#7

I even bolded it mate :confused:


#8

Hey you’re right actually, I didn’t really consider that throwing grenades at the side of a tank probably wouldn’t be as effective as I was initially thinking.

Anyway, for Islamic suicide bombings, I don’t think the same can apply, don’t these guys have more readily access to anti-tank weaponry? I think the suicides have more to do with their wonky religious views of self-sacrifice.


#9

So, for myself, I consider there to be a distinction between fighting to the death and suicide attacks.

I am not a fan of things which (in order to be completed) involve people dying in order for something to be accomplished (kamikaze as a conventional warfare tactic and not a last effort, suicide bombing etc.), but I do consider “last stands” like Thermopylae and the Alamo to be honourable, as it was them fighting to hold off the invaders through being alive, not through them dying.


#10

Why is that not honorable?


#11

Yes, they certainly do have more access to them. However, modern armor technology in some cases has outpaced anti-tank weaponry. That being said there’s plenty of old soviet tanks used by the Syrians and Iraqis which can be destroyed and even the M1 Abrams given to the Iraqis are inferior versions so as to maintain a U.S. technological advantage. So, in some cases, even an M1 Abrams can be destroyed if it is not modernized and the AT weaponry is very advanced.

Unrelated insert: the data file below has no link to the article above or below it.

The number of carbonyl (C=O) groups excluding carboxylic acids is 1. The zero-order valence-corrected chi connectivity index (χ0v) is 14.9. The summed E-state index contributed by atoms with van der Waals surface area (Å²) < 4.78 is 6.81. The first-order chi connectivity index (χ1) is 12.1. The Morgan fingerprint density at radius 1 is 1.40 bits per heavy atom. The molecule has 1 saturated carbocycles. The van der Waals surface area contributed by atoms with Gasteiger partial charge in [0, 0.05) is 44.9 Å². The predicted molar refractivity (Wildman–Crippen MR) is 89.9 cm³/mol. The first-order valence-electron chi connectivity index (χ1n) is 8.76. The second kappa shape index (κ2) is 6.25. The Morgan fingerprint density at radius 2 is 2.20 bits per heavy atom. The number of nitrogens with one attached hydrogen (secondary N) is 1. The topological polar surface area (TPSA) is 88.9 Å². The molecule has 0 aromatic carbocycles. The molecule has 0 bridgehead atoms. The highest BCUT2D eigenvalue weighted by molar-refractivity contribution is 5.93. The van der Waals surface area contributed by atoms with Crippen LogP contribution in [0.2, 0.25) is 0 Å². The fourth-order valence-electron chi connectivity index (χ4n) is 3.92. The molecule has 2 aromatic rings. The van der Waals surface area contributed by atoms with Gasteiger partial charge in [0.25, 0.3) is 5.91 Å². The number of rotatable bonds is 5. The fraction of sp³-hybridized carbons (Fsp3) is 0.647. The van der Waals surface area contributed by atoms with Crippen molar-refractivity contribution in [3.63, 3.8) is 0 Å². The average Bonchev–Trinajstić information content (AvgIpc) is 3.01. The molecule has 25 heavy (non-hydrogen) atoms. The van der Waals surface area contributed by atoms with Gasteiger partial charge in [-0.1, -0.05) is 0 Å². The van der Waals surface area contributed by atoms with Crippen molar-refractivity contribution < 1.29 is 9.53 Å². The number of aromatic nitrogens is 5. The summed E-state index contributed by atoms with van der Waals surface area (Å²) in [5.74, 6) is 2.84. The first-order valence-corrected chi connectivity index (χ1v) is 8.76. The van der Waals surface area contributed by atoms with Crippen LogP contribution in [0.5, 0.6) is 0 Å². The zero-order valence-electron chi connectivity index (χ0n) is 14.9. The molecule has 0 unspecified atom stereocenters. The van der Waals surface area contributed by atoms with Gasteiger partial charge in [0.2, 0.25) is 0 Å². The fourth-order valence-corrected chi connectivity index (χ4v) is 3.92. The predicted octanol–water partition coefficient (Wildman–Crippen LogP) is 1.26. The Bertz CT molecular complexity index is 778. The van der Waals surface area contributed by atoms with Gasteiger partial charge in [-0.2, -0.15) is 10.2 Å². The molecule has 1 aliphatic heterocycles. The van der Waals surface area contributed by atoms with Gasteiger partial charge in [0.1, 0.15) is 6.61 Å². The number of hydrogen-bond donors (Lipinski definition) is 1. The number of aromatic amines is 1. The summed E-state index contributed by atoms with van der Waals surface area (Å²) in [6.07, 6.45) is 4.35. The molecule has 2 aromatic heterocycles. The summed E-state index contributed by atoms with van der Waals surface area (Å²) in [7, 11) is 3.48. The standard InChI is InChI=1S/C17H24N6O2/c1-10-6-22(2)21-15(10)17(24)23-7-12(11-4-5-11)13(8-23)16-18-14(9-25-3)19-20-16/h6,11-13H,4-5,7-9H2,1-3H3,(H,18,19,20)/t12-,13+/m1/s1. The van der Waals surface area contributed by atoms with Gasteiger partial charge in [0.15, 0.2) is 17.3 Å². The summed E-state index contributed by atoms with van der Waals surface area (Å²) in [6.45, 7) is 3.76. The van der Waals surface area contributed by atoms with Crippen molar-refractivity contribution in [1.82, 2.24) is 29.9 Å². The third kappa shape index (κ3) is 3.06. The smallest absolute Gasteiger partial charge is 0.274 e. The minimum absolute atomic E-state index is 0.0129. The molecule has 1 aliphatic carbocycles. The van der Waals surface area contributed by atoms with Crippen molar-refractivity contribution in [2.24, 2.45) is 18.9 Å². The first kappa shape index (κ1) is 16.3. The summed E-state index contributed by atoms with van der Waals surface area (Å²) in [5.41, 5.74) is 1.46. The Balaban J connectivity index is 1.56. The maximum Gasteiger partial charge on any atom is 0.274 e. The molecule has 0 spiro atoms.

Also, I didn’t mean to infer that the suicide bombings in question were ones solely dealing with destroying tanks. Military base bombings, etc, also count.


#12

Even if you don’t agree with the cause that suicide tactics are used for (under the assumption we’re talking about tactics against legitimate military targets and not women or children) you can’t deny it takes a great deal of courage and loyalty to carry out an attack you know you won’t survive from.

Though the kamikaze attacks relied on manipulating the patriotism and filial piety that the pilots felt for their country and families, it was done mostly for prestige rather than actually viable tactics (throwing your skilled pilots’ lives away in an increasingly futile situation is not a good military strategy). They even shot one kamikaze who came back from his ninth sortie without having drove his plane into a warship.


#13

Many of the latter ones I don’t think are honorable, they are just dogmatic. For example, suicides for Japan/US/Germany.

However, honourable tactics include that of the Battle of Alamo, the Battle of Thermopylae, and to those I would add Tirad Pass and Wizna.